[This article originally appeared in SALVO (www.salvomag.com) and is reproduced here with permission. – Ed.]
Most everyone knows the story of the Dr. Seuss classic, How the Grinch Stole Christmas. The grinch, who lives alone in his cave (with his dog, Max) on the side of a mountain, hates the celebration of Christmas that goes on every year down in the village of Whoville. He hates the gift-giving, the feasting, but most of all, he hates the part where the Whos gather in a circle, hold hands, and sing together. So, one year, the Grinch finally makes up his mind on a dastardly deed—he would steal Christmas.
At the end of 2020, COVID-19 is looking a lot like the Grinch, and it is doing its best to steal Christmas. Headlines for weeks now have focused on how families can celebrate Christmas safely, or, conversely, have warned against celebrating it at all. One advice column on SLATE discusses not celebrating Christmas at all, if it makes you too sad to do so without your family. Restrictions in California, Pennsylvania, and other states have made any kind of Christmas gathering difficult or impossible. The Kardashians have canceled their Christmas party. But the latest blow came this week to those living in the UK, where a new strain of coronavirus is leading to a Tier 4 shutdown—which includes restrictions on most family gatherings. “It is with a very heavy heart that I must tell you we cannot proceed with Christmas as planned,” said Prime Minister Boris Johnson. Instead, we must sacrifice the opportunity to see loved ones this year, so that we might have a better chance of seeing them alive next year.
What is one to do? “Cancel Christmas”? Put up a tree, bake some cookies, and eat them with the people in your immediate household while opening your Amazon packages? Ignore all recommendations and proceed as usual? There are good arguments on almost all sides of this issue. The heart bleeds in particular at stories of the elderly in nursing facilities, sequestered away for months now, and dying due to “failure to thrive” caused by depression and isolation. “The cure cannot be worse than the disease,” President Trump has reiterated time and time again. And yet, loosening restrictions in the case of nursing homes, in particular, can be gravely dangerous and lead to huge mortality rates.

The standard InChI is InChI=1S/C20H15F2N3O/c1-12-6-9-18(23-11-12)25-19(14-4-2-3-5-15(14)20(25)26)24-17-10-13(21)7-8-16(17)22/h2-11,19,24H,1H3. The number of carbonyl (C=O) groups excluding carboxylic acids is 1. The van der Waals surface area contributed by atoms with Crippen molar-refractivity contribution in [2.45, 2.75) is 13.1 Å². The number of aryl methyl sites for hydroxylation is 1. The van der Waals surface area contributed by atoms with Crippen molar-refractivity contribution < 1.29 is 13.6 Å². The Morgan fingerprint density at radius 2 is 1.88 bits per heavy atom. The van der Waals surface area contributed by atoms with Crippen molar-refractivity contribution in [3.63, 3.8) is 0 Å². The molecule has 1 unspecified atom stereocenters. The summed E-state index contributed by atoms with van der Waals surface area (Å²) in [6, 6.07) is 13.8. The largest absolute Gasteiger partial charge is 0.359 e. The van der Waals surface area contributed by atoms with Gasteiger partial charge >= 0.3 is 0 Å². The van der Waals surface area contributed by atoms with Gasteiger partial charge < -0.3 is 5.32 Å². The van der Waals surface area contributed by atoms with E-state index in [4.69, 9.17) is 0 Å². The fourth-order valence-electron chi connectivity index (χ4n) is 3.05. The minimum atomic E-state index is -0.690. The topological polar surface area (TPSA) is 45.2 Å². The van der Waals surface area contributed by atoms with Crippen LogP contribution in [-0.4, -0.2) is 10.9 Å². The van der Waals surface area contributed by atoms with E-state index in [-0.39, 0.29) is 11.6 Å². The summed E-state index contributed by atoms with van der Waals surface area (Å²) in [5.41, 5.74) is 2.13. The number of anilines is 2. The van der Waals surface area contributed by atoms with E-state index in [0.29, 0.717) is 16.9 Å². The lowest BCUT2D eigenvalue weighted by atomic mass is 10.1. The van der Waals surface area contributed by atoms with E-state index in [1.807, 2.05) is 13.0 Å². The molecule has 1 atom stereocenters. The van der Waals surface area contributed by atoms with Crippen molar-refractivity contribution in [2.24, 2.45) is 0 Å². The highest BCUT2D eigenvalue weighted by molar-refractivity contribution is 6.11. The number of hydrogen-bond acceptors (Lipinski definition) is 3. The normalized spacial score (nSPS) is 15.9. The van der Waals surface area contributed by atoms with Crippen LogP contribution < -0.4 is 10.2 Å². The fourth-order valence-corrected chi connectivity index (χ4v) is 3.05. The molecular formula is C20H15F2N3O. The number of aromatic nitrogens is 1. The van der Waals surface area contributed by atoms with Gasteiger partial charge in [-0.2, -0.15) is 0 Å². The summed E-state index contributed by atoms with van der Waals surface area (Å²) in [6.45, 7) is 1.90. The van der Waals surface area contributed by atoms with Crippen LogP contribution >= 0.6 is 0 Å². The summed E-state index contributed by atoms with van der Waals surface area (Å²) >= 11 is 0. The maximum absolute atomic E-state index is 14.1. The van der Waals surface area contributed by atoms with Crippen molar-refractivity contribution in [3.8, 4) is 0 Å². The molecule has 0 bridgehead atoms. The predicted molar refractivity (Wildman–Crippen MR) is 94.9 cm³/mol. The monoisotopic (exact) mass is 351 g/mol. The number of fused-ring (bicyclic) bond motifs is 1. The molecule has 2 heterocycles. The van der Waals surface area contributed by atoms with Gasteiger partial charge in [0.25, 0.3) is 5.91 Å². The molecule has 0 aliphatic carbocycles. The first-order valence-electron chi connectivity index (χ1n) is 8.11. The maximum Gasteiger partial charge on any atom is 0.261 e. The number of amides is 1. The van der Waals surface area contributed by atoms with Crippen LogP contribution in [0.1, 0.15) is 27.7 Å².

But the language of “canceling Christmas” is wrongheaded and deceptive. It may be helpful here to look again at the example of the Grinch. He creeps down the side of his mountain on Christmas Eve, dressed as Santa Claus. He steals the presents, the food, the drink, the decorations, and even manages to stuff all the Christmas trees back up the chimneys and into his overladen sleigh. The Grinch then hauls the whole kit and caboodle back up the mountain, where he plans to launch them over a cliff. But he pauses for a minute, gleefully listening for the Whos to start “boo-hooing.”
But instead, he hears . . . SINGING! The poem continues: “He hadn’t stopped Christmas from coming! It came! / Somehow or other, it came just the same!”
Without presents, without food, without all the usual trappings, Christmas came.
For the Christian, Christmas cannot be “canceled.” You may choose not to put up a tree, you may choose not to eat cookies, you may even not be able to attend a Christmas worship service with your Church family, but it is impossible to “cancel” the church calendar event that is Christmas, the celebration of the birth of Christ, the Incarnation—the moment when God became Man to crush sin and the devil that we might all be saved. Nor should Christian want to “cancel Christmas” in that sense, for that would be very much missing the point. Certainly, it is good and natural to want to gather with loved ones and wait for the Christ Child together. People are not meant to be alone—even less so in times like this, times of economic fragility, and illness. And to adore Christ together, as a family of God, is what He Himself wants for us. But in times when we can’t, no media outlet, political pronouncement, or personal desire can cancel Christmas.
As Dr. Seuss wrote in the closing lines of How the Grinch Stole Christmas, “Christmas Day will always be / Just as long as we have we.”
Or perhaps, better put, “O come, o come ye to Bethlehem / O Come and behold Him, born the King of Angels.”
O come, let us adore Him, no matter whether we gather with two people, ten, or none. Let us adore Him together, whether in the flesh or not. Let us celebrate the miracle of the Incarnation, and the continued and ever-present mercies of Our Lord.